The number of doctorates in science and engineering granted by U.S. universities rose 1.9 percent last year, but the number of foreigners earning advanced degrees fell for the first time in more than five years. The U.S. National Science Foundation (NSF) reports that students with temporary visas earned 12,217 doctorates in science and engineering in 2009, down 3.5 percent from 12,686 a year ago. NSF's Mark K. Fiegener attributes the decline to tough economic conditions, but notes that data earlier in the decade pointed to slowed enrollment of international students at U.S. graduate schools.
The Bush and Obama administrations have stressed the importance of foreign enrollment to the future technological and economic competitiveness of the United States, but Congress has pushed back due to concerns about competition for scarce jobs. A 2005 report by the National Academies suggested ways to improve competitiveness, including granting more visas to foreign students in science and engineering, but a recently released follow-up report said that its key recommendations had not been addressed.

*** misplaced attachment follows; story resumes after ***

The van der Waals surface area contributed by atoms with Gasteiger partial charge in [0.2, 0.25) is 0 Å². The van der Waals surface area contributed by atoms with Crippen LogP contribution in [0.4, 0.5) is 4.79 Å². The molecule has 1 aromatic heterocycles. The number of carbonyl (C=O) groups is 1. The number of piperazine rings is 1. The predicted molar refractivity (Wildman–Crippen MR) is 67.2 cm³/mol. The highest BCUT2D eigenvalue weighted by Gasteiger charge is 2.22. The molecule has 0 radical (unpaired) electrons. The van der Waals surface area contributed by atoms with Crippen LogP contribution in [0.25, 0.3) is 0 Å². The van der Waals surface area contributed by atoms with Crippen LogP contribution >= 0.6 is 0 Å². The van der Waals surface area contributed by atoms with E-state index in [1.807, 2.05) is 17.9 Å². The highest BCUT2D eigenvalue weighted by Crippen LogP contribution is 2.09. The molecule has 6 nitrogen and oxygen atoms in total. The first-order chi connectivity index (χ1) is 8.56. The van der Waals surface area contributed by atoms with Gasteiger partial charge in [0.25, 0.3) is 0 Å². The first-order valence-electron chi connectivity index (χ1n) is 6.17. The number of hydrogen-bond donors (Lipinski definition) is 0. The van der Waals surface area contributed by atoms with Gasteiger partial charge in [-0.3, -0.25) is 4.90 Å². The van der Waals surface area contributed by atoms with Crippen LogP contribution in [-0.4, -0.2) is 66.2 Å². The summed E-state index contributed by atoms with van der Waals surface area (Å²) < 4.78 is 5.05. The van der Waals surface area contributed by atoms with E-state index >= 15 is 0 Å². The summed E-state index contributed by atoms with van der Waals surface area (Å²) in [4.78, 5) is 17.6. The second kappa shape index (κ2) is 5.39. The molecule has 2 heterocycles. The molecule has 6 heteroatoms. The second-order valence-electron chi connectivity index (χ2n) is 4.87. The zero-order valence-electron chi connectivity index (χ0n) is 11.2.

Women were largely responsible for the increase in doctorates in science and engineering in 2009, with a 5 percent increase in the number of women earning science and engineering doctorates to 13,593. Men earned 19,849, a decline of five doctorates from their 2008 total.
From The Chronicle of Higher Education
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